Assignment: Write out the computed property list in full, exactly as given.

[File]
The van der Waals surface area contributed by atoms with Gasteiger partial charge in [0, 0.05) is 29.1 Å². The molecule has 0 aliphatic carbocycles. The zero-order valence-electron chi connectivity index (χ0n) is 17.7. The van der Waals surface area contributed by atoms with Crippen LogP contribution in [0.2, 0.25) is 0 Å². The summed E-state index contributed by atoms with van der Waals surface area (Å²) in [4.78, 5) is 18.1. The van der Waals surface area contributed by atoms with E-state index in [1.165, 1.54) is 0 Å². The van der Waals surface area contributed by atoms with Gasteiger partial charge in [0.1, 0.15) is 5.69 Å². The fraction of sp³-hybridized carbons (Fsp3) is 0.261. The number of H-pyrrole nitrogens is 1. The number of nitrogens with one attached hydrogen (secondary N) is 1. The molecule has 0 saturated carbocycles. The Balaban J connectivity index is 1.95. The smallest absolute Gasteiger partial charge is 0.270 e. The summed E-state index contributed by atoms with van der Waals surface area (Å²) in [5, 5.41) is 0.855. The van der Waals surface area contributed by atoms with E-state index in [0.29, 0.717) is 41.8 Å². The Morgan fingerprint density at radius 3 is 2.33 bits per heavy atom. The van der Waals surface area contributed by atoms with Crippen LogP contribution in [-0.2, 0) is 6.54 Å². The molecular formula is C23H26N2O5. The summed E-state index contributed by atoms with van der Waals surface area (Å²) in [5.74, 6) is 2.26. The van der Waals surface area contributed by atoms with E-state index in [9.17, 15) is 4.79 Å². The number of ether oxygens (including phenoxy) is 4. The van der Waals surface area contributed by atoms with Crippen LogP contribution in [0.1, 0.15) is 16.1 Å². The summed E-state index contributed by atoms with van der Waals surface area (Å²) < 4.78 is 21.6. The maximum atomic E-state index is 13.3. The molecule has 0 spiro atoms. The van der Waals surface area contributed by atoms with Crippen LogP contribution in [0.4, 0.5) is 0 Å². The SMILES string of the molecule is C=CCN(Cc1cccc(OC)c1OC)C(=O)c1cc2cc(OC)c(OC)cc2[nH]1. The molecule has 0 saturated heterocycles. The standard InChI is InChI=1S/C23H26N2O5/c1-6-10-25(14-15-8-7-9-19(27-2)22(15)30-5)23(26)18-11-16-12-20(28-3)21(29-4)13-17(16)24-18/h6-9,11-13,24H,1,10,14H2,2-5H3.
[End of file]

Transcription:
The van der Waals surface area contributed by atoms with Gasteiger partial charge in [0, 0.05) is 29.1 Å². The molecule has 0 aliphatic carbocycles. The zero-order valence-electron chi connectivity index (χ0n) is 17.7. The van der Waals surface area contributed by atoms with Crippen LogP contribution in [0.2, 0.25) is 0 Å². The summed E-state index contributed by atoms with van der Waals surface area (Å²) in [4.78, 5) is 18.1. The van der Waals surface area contributed by atoms with E-state index in [1.165, 1.54) is 0 Å². The van der Waals surface area contributed by atoms with Gasteiger partial charge in [0.1, 0.15) is 5.69 Å². The fraction of sp³-hybridized carbons (Fsp3) is 0.261. The number of H-pyrrole nitrogens is 1. The number of nitrogens with one attached hydrogen (secondary N) is 1. The molecule has 0 saturated carbocycles. The Balaban J connectivity index is 1.95. The smallest absolute Gasteiger partial charge is 0.270 e. The summed E-state index contributed by atoms with van der Waals surface area (Å²) in [5, 5.41) is 0.855. The van der Waals surface area contributed by atoms with E-state index in [0.29, 0.717) is 41.8 Å². The Morgan fingerprint density at radius 3 is 2.33 bits per heavy atom. The van der Waals surface area contributed by atoms with Crippen LogP contribution in [-0.2, 0) is 6.54 Å². The molecular formula is C23H26N2O5. The summed E-state index contributed by atoms with van der Waals surface area (Å²) in [5.74, 6) is 2.26. The van der Waals surface area contributed by atoms with E-state index in [9.17, 15) is 4.79 Å². The number of ether oxygens (including phenoxy) is 4. The van der Waals surface area contributed by atoms with Crippen LogP contribution in [0.1, 0.15) is 16.1 Å². The summed E-state index contributed by atoms with van der Waals surface area (Å²) < 4.78 is 21.6. The maximum atomic E-state index is 13.3. The molecule has 0 spiro atoms. The van der Waals surface area contributed by atoms with Crippen LogP contribution in [0.4, 0.5) is 0 Å². The SMILES string of the molecule is C=CCN(Cc1cccc(OC)c1OC)C(=O)c1cc2cc(OC)c(OC)cc2[nH]1. The molecule has 0 saturated heterocycles. The standard InChI is InChI=1S/C23H26N2O5/c1-6-10-25(14-15-8-7-9-19(27-2)22(15)30-5)23(26)18-11-16-12-20(28-3)21(29-4)13-17(16)24-18/h6-9,11-13,24H,1,10,14H2,2-5H3.